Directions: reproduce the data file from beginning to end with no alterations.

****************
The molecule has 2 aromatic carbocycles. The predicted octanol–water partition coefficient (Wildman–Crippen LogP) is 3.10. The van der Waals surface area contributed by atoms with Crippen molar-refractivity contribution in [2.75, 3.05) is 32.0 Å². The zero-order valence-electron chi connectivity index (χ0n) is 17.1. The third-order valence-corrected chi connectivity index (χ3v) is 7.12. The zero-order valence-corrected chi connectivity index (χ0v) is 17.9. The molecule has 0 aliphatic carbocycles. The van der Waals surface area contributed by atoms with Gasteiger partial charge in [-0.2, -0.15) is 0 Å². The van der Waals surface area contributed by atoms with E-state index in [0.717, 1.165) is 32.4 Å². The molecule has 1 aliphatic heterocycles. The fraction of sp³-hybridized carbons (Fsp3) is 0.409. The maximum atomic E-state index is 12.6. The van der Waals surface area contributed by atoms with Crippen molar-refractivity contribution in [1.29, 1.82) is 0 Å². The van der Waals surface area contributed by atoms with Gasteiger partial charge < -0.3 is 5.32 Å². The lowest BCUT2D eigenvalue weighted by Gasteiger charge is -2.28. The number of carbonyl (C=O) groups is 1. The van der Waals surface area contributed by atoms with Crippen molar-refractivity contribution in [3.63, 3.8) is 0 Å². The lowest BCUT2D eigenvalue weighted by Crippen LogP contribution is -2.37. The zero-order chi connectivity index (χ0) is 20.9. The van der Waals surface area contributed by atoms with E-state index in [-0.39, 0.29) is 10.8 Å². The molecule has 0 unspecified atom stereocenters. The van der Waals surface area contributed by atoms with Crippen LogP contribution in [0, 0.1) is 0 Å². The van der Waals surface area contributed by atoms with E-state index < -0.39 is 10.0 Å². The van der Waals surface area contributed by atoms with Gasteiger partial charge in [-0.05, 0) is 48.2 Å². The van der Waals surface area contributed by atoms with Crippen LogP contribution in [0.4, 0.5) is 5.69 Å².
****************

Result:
The molecule has 2 aromatic carbocycles. The predicted octanol–water partition coefficient (Wildman–Crippen LogP) is 3.10. The van der Waals surface area contributed by atoms with Crippen molar-refractivity contribution in [2.75, 3.05) is 32.0 Å². The zero-order valence-electron chi connectivity index (χ0n) is 17.1. The third-order valence-corrected chi connectivity index (χ3v) is 7.12. The zero-order valence-corrected chi connectivity index (χ0v) is 17.9. The molecule has 0 aliphatic carbocycles. The van der Waals surface area contributed by atoms with Gasteiger partial charge in [-0.2, -0.15) is 0 Å². The van der Waals surface area contributed by atoms with E-state index in [0.717, 1.165) is 32.4 Å². The molecule has 1 aliphatic heterocycles. The fraction of sp³-hybridized carbons (Fsp3) is 0.409. The maximum atomic E-state index is 12.6. The van der Waals surface area contributed by atoms with Crippen molar-refractivity contribution in [1.29, 1.82) is 0 Å². The van der Waals surface area contributed by atoms with Gasteiger partial charge < -0.3 is 5.32 Å². The lowest BCUT2D eigenvalue weighted by Gasteiger charge is -2.28. The number of carbonyl (C=O) groups is 1. The van der Waals surface area contributed by atoms with Crippen molar-refractivity contribution in [3.63, 3.8) is 0 Å². The lowest BCUT2D eigenvalue weighted by Crippen LogP contribution is -2.37. The zero-order chi connectivity index (χ0) is 20.9. The van der Waals surface area contributed by atoms with E-state index in [-0.39, 0.29) is 10.8 Å². The molecule has 0 unspecified atom stereocenters. The van der Waals surface area contributed by atoms with Crippen LogP contribution in [0, 0.1) is 0 Å². The van der Waals surface area contributed by atoms with E-state index < -0.39 is 10.0 Å². The van der Waals surface area contributed by atoms with Gasteiger partial charge in [-0.05, 0) is 48.2 Å². The van der Waals surface area contributed by atoms with Crippen LogP contribution in [0.4, 0.5) is 5.69 Å².